Then with regard to citizenship, the hon. gentleman referred-and with justifiable gratification, I think-to the setting up of two citizenship courts in Toronto and Montreal during the time when he was minister. I might say that we have decided to extend efforts to make impressive citizenship ceremonies in smaller centres. One of the difficulties in smaller centres is, of course, that the number of applicants receiving their grants of Canadian citizenship at any one time is not sufficiently large to make an impressive ceremony if you try to have a ceremony at the time of their presentation. Our thought is that in such centres an experiment might be tried of attempting to get those who receive their Canadian citizenship to come together on a day or days to be specified-perhaps quarterly or perhaps twice a year, as the case might be-in order to take part in an official ceremony of the award of citizenship. By that method, if you have a sufficient number-say 100 or so at any time -you can make an impressive ceremony. I think every hon. gentleman will agree that when you have, say, a group of ten, it is difficult to build up a really impressive ceremony with all those things that properly accompany it and the presence of all the dignitaries who should be there.

As to some of the ones that I have attended in various centres throughout Canada I have found that, by reason of the lack of numbers, the ceremony becomes rather embarrassing rather than impressive for those who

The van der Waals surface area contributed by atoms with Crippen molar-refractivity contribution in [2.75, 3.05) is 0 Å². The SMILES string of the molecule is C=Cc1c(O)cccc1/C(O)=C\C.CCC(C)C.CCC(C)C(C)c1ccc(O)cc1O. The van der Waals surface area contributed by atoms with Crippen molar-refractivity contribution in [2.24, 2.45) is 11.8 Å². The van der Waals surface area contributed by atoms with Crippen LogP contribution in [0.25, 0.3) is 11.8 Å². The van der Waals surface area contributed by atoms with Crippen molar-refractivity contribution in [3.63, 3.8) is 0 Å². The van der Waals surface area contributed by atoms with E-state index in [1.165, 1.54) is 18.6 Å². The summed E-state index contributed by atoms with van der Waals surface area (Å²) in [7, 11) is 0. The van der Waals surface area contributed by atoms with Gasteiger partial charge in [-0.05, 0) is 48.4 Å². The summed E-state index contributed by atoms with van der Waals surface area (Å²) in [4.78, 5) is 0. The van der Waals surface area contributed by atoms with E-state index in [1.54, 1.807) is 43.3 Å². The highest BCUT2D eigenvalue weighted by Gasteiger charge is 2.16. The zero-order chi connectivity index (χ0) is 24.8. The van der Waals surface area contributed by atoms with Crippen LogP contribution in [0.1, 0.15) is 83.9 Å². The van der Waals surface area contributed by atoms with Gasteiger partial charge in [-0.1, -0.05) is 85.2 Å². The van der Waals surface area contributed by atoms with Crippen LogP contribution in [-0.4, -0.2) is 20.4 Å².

Supply-Citizenship and Immigration take part in it. But I feel that if you build up the numbers and have 100 or 150, you can make a large ceremony and a much more impressive ceremony; and if you do it once or twice a year in a civic park or the civic hall, then, with the attendant publicity and all the effort that can be concentrated on it, you can make a really impressive and valuable ceremony on those occasions when all those who have qualified for citizenship would be admitted or be put through a formal ceremony at which their certificates would be presented. We intend to experiment with such a formal ceremony in one of the smaller centres to be selected in Canada in order to see whether we can work something out on that basis.

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CCF

Douglas Mason Fisher

Co-operative Commonwealth Federation (C.C.F.)

Mr. Fisher:

Will the minister permit a question on this point of ceremonies?

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PC

Edmund Davie Fulton (Minister of Citizenship and Immigration; Minister of Justice and Attorney General of Canada)

Progressive Conservative

Mr. Fulion:

Yes.

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CCF

Douglas Mason Fisher